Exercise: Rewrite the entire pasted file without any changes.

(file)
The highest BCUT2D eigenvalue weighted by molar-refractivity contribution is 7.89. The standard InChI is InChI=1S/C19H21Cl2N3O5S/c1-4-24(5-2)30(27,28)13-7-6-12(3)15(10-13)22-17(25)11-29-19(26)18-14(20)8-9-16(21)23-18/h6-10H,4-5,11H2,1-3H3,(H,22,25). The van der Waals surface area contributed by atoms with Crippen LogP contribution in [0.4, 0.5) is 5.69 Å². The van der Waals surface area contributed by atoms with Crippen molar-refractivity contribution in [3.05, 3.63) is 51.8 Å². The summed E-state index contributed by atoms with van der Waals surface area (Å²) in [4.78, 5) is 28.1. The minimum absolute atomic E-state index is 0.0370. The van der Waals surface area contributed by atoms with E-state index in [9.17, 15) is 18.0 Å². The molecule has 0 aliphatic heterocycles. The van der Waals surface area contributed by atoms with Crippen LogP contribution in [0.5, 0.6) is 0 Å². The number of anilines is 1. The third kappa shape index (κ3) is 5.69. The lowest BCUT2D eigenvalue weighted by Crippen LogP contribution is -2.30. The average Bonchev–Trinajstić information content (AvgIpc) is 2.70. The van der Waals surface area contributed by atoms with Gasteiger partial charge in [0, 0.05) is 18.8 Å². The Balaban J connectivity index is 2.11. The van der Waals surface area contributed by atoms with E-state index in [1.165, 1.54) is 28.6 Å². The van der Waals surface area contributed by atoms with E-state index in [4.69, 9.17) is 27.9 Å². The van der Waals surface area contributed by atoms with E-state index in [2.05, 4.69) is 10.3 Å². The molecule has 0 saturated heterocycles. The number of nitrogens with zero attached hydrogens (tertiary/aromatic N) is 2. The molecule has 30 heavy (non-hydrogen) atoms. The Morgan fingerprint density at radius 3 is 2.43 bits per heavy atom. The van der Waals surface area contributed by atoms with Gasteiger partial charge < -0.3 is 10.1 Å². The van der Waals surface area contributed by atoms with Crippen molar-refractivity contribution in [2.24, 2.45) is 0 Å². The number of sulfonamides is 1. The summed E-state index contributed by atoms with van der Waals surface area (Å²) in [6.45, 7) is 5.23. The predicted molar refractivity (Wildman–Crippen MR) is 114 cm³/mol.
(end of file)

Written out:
The highest BCUT2D eigenvalue weighted by molar-refractivity contribution is 7.89. The standard InChI is InChI=1S/C19H21Cl2N3O5S/c1-4-24(5-2)30(27,28)13-7-6-12(3)15(10-13)22-17(25)11-29-19(26)18-14(20)8-9-16(21)23-18/h6-10H,4-5,11H2,1-3H3,(H,22,25). The van der Waals surface area contributed by atoms with Crippen LogP contribution in [0.4, 0.5) is 5.69 Å². The van der Waals surface area contributed by atoms with Crippen molar-refractivity contribution in [3.05, 3.63) is 51.8 Å². The summed E-state index contributed by atoms with van der Waals surface area (Å²) in [4.78, 5) is 28.1. The minimum absolute atomic E-state index is 0.0370. The van der Waals surface area contributed by atoms with E-state index in [9.17, 15) is 18.0 Å². The molecule has 0 aliphatic heterocycles. The van der Waals surface area contributed by atoms with Crippen LogP contribution in [0.5, 0.6) is 0 Å². The number of anilines is 1. The third kappa shape index (κ3) is 5.69. The lowest BCUT2D eigenvalue weighted by Crippen LogP contribution is -2.30. The average Bonchev–Trinajstić information content (AvgIpc) is 2.70. The van der Waals surface area contributed by atoms with Gasteiger partial charge in [0, 0.05) is 18.8 Å². The Balaban J connectivity index is 2.11. The van der Waals surface area contributed by atoms with E-state index in [1.165, 1.54) is 28.6 Å². The van der Waals surface area contributed by atoms with E-state index in [4.69, 9.17) is 27.9 Å². The van der Waals surface area contributed by atoms with E-state index in [2.05, 4.69) is 10.3 Å². The molecule has 0 saturated heterocycles. The number of nitrogens with zero attached hydrogens (tertiary/aromatic N) is 2. The molecule has 30 heavy (non-hydrogen) atoms. The Morgan fingerprint density at radius 3 is 2.43 bits per heavy atom. The van der Waals surface area contributed by atoms with Gasteiger partial charge < -0.3 is 10.1 Å². The van der Waals surface area contributed by atoms with Crippen molar-refractivity contribution in [2.24, 2.45) is 0 Å². The number of sulfonamides is 1. The summed E-state index contributed by atoms with van der Waals surface area (Å²) in [6.45, 7) is 5.23. The predicted molar refractivity (Wildman–Crippen MR) is 114 cm³/mol.